Typical settings for loading were ¾ volume, 100% treble, 0% bass. Audio filters like loudness and Dolby Noise Reduction had to be disabled, and it was not recommended to use a Hi-Fi player to load programs. There were some tape recorders built specially for digital use, such as the Timex Computer 2010 Tape Recorder. The ZX Spectrum Plus 2 and 2A models are fashioned after an Amstrad CPC 464 and feature a built-in tape "datacorder".
Complex loaders with unusual speeds or encoding were the basis of the ZX Spectrum copy protection schemes, although other methods were used including asking for a particular word from the documentation included with the game — often a novella — or the notorious Lenslok system. This had a set of plastic prisms in a fold-out red plastic holder: the idea was that a scrambled word would appear on the screen, which could only be read by holding the prisms at a fixed distance from the screen courtesy of the plastic holder. This relied rather too much on everyone using the same size television, and Lenslok became a running joke with Spectrum users.
One very interesting kind of software was copiers. Most were copyright infringement oriented, and their function was only tape duplication, but when Sinclair Research launched the ZX Microdrive, copiers were developed to copy programs from audio tape to microdrive tapes, and later on diskettes. Best known were the Lerm suite produced by Lerm Software and Trans Express by Romantic Robot. As the protections became more complex (e.g. Speedlock) it was almost impossible to use copiers to copy tapes, and the loaders had to be cracked by hand, to produce unprotected versions. Special hardware, like the Romantic Robot's Multiface which was able to dump a copy of the ZX Spectrum RAM to disk/tape at the press of a button, was developed, entirely circumventing the copy protection systems. "Snapshots" generated by these black boxes would later become the original file type recognised by emulators - .SNA - although these memory dumps have been generally replaced by more complex files, incorporating original loading features and multi-level options.
Could the above be similar to Binaural beats ?
Info about Binaural beats at Wiki here http://en.wikipedia.org/wiki/Binaural_beats
Also interesting info about B-beats :There have been a number of claims regarding binaural beats, among them that they may simulate the effect of recreational drugs, help people memorize and learn, stop smoking, help dieting, tackle erectile dysfunction and improve athletic performance.
Scientific research into binaural beats is very limited. No conclusive studies have been released to support the wilder claims listed above. However, one uncontrolled pilot study of 8 individuals indicates that binaural beats may have a relaxing effect. In absence of positive evidence for a specific effect, however, claimed effects may be attributed to the power of suggestion.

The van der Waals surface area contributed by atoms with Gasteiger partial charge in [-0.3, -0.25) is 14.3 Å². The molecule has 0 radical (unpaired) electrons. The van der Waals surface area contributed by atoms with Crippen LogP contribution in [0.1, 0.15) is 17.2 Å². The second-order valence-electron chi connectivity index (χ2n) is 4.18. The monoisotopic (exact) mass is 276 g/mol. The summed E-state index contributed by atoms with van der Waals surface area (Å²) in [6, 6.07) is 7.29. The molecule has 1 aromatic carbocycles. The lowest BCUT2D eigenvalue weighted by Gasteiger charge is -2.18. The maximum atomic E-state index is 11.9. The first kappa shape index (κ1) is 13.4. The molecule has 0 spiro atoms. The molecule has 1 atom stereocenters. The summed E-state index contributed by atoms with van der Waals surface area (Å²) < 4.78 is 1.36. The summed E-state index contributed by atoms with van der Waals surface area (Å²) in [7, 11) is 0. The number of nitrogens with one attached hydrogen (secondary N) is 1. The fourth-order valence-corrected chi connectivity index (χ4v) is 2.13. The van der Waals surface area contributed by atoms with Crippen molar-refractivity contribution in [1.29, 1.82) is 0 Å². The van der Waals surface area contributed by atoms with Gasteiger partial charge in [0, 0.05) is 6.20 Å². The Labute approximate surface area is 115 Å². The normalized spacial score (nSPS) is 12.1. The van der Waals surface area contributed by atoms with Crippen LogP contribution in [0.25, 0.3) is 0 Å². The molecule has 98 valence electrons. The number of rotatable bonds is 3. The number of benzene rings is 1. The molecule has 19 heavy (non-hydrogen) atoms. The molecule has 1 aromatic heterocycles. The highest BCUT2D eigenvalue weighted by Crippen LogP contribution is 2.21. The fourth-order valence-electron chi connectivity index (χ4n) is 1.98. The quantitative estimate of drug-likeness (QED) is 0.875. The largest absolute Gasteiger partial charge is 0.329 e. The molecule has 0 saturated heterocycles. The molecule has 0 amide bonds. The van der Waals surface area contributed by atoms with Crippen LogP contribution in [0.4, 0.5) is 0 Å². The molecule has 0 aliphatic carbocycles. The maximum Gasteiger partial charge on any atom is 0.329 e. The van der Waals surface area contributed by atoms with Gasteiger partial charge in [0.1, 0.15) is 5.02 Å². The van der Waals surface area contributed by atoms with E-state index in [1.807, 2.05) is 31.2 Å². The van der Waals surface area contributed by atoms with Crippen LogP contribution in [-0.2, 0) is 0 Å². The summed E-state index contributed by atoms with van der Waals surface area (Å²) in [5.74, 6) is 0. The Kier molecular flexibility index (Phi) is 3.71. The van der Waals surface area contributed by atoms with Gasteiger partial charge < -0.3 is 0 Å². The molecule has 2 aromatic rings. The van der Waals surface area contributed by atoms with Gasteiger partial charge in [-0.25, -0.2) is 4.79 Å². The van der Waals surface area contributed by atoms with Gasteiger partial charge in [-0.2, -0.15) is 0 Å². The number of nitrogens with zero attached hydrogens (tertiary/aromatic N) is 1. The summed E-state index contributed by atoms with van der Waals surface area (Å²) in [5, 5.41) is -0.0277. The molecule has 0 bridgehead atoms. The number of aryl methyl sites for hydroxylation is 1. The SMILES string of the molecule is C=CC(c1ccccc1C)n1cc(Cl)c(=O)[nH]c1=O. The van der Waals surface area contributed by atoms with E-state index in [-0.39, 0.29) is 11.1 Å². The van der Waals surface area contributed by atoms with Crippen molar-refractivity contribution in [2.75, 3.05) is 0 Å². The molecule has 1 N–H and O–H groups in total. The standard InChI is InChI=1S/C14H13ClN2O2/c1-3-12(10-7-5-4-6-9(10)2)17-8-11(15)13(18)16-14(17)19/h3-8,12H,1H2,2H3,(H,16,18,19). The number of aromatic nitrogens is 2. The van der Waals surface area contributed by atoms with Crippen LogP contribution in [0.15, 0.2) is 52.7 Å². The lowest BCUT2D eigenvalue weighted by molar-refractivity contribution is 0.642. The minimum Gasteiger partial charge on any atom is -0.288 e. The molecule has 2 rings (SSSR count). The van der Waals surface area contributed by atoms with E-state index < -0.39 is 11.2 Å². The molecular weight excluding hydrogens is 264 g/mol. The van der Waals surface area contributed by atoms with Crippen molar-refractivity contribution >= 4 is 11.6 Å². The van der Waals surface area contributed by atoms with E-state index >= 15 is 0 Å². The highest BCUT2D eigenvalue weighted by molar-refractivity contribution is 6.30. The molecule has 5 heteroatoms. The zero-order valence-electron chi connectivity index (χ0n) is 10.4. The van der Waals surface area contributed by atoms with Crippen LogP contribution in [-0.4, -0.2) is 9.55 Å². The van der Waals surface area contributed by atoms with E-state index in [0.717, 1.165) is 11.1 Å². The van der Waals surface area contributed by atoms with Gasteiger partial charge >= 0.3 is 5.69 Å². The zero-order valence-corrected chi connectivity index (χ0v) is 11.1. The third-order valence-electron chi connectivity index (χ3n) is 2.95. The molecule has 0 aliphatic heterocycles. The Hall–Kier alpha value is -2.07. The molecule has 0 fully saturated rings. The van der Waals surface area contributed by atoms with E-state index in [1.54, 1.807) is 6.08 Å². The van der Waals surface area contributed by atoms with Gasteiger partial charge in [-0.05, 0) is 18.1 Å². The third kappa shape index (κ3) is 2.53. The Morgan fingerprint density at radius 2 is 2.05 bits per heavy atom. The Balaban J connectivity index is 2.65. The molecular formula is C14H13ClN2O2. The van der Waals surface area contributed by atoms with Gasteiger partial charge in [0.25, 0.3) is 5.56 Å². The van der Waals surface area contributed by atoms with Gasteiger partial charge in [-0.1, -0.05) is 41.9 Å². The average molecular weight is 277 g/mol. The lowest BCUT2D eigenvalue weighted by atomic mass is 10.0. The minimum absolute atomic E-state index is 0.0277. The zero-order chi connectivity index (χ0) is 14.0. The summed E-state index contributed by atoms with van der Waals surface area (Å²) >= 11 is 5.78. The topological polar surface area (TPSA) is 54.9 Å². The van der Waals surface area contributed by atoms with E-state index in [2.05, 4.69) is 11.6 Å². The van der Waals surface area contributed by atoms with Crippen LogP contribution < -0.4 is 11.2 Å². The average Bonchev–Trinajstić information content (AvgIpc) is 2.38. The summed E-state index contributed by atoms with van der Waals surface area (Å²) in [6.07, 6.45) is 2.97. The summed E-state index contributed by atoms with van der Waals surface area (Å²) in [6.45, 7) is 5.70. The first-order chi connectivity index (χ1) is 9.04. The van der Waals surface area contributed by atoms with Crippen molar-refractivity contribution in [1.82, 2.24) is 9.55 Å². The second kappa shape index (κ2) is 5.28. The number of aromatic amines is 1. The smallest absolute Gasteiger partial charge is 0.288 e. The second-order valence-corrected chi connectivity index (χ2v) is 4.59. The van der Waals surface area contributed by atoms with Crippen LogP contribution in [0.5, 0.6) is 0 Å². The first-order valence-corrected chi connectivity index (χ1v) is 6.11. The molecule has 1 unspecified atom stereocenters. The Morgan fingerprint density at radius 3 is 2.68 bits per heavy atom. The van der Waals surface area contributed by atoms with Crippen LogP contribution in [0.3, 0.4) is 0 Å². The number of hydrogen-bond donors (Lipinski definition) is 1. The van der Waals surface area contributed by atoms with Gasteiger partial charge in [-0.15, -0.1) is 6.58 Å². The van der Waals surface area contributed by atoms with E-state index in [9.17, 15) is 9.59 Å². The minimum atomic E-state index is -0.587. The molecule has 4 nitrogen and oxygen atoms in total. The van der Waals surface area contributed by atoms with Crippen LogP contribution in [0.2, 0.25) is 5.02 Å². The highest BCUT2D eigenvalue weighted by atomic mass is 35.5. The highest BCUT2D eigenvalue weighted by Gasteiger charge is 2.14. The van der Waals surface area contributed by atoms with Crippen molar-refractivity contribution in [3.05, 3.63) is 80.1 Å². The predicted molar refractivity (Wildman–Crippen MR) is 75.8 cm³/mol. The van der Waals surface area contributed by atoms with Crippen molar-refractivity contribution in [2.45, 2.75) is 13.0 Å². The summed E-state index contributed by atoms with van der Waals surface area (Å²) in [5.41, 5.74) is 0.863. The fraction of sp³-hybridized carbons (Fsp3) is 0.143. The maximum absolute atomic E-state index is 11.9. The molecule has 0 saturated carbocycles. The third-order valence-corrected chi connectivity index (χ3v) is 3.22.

In a blind study of binaural beats' effects on meditation, 7Hz frequencies were found to enhance meditative focus while 15Hz frequencies harmed it.
At the time I remember these loading sounds where also broadcasted via certain radio stations giving the listener’s free games ( mmm interesting !)
So lets take a step back , we’d sit there firstly slowly being inducted into a trance-like condition via crazy lines and colors then when our subconscious is primed the highly suggestive subliminal audio codes would be recorded into our unconscious mind ,
More info :http://www.healtone.com/pages/the-human-body-frequency.html
Well lets look at the 80’s era , at about that time we get an idea that world governments where highly active in bunker building on a big scale maybe using the cloak of the cold war to justify them , NASA new about planet X (In 1983, the IRAS satellite spotted something unexplained the story was published in news articles) ,
If anything major was going to happen in 2012 and they knew about this ? then maybe without telling the populations about it and also rather than causing total panic?
They knew back then that there children of there time would be the leaders of tomorrow , and will be the ones who would make the main decisions in rebuilding the future for the human race after a apocalypse ,
The hidden survival codes are hidden deep within the human subconscious of today’s adult world waiting for the media to press the enter key on the keypad .
2012 is here will “Project Spectrum” become reality ?